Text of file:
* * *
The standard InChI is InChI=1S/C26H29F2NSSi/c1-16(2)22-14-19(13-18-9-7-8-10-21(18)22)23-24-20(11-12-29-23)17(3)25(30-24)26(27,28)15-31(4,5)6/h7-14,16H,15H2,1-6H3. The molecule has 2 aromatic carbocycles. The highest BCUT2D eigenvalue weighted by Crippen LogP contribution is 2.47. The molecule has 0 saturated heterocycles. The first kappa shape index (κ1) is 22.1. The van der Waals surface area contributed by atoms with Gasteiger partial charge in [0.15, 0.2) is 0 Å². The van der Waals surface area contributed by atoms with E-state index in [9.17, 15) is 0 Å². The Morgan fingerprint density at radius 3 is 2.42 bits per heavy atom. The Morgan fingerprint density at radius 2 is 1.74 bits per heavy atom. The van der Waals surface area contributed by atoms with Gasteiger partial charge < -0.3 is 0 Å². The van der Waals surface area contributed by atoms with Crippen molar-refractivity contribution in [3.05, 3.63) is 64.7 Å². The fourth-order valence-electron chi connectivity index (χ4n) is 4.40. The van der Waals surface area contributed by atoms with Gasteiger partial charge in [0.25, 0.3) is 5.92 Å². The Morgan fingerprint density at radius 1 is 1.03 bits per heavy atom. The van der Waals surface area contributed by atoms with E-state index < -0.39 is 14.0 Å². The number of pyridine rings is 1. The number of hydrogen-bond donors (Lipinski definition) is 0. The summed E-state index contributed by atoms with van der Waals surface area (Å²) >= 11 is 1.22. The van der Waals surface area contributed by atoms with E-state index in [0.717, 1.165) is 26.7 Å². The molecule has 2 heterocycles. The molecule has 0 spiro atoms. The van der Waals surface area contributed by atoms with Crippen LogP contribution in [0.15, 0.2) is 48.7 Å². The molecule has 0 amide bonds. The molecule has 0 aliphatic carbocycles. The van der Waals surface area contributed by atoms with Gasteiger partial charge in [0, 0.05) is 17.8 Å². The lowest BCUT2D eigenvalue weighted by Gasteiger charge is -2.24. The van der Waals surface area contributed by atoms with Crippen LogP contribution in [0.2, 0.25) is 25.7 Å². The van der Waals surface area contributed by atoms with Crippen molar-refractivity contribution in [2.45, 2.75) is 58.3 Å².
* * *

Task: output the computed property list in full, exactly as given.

The standard InChI is InChI=1S/C26H29F2NSSi/c1-16(2)22-14-19(13-18-9-7-8-10-21(18)22)23-24-20(11-12-29-23)17(3)25(30-24)26(27,28)15-31(4,5)6/h7-14,16H,15H2,1-6H3. The molecule has 2 aromatic carbocycles. The highest BCUT2D eigenvalue weighted by Crippen LogP contribution is 2.47. The molecule has 0 saturated heterocycles. The first kappa shape index (κ1) is 22.1. The van der Waals surface area contributed by atoms with Gasteiger partial charge in [0.15, 0.2) is 0 Å². The van der Waals surface area contributed by atoms with E-state index in [9.17, 15) is 0 Å². The Morgan fingerprint density at radius 3 is 2.42 bits per heavy atom. The Morgan fingerprint density at radius 2 is 1.74 bits per heavy atom. The van der Waals surface area contributed by atoms with Gasteiger partial charge < -0.3 is 0 Å². The van der Waals surface area contributed by atoms with Crippen molar-refractivity contribution in [3.05, 3.63) is 64.7 Å². The fourth-order valence-electron chi connectivity index (χ4n) is 4.40. The van der Waals surface area contributed by atoms with Gasteiger partial charge in [0.25, 0.3) is 5.92 Å². The Morgan fingerprint density at radius 1 is 1.03 bits per heavy atom. The van der Waals surface area contributed by atoms with E-state index < -0.39 is 14.0 Å². The number of pyridine rings is 1. The number of hydrogen-bond donors (Lipinski definition) is 0. The summed E-state index contributed by atoms with van der Waals surface area (Å²) >= 11 is 1.22. The van der Waals surface area contributed by atoms with E-state index in [0.717, 1.165) is 26.7 Å². The molecule has 2 heterocycles. The molecule has 0 spiro atoms. The van der Waals surface area contributed by atoms with Crippen LogP contribution in [0.15, 0.2) is 48.7 Å². The molecule has 0 amide bonds. The molecule has 0 aliphatic carbocycles. The van der Waals surface area contributed by atoms with Gasteiger partial charge in [0, 0.05) is 17.8 Å². The lowest BCUT2D eigenvalue weighted by Gasteiger charge is -2.24. The van der Waals surface area contributed by atoms with Crippen LogP contribution in [0.2, 0.25) is 25.7 Å². The van der Waals surface area contributed by atoms with Crippen molar-refractivity contribution in [2.45, 2.75) is 58.3 Å².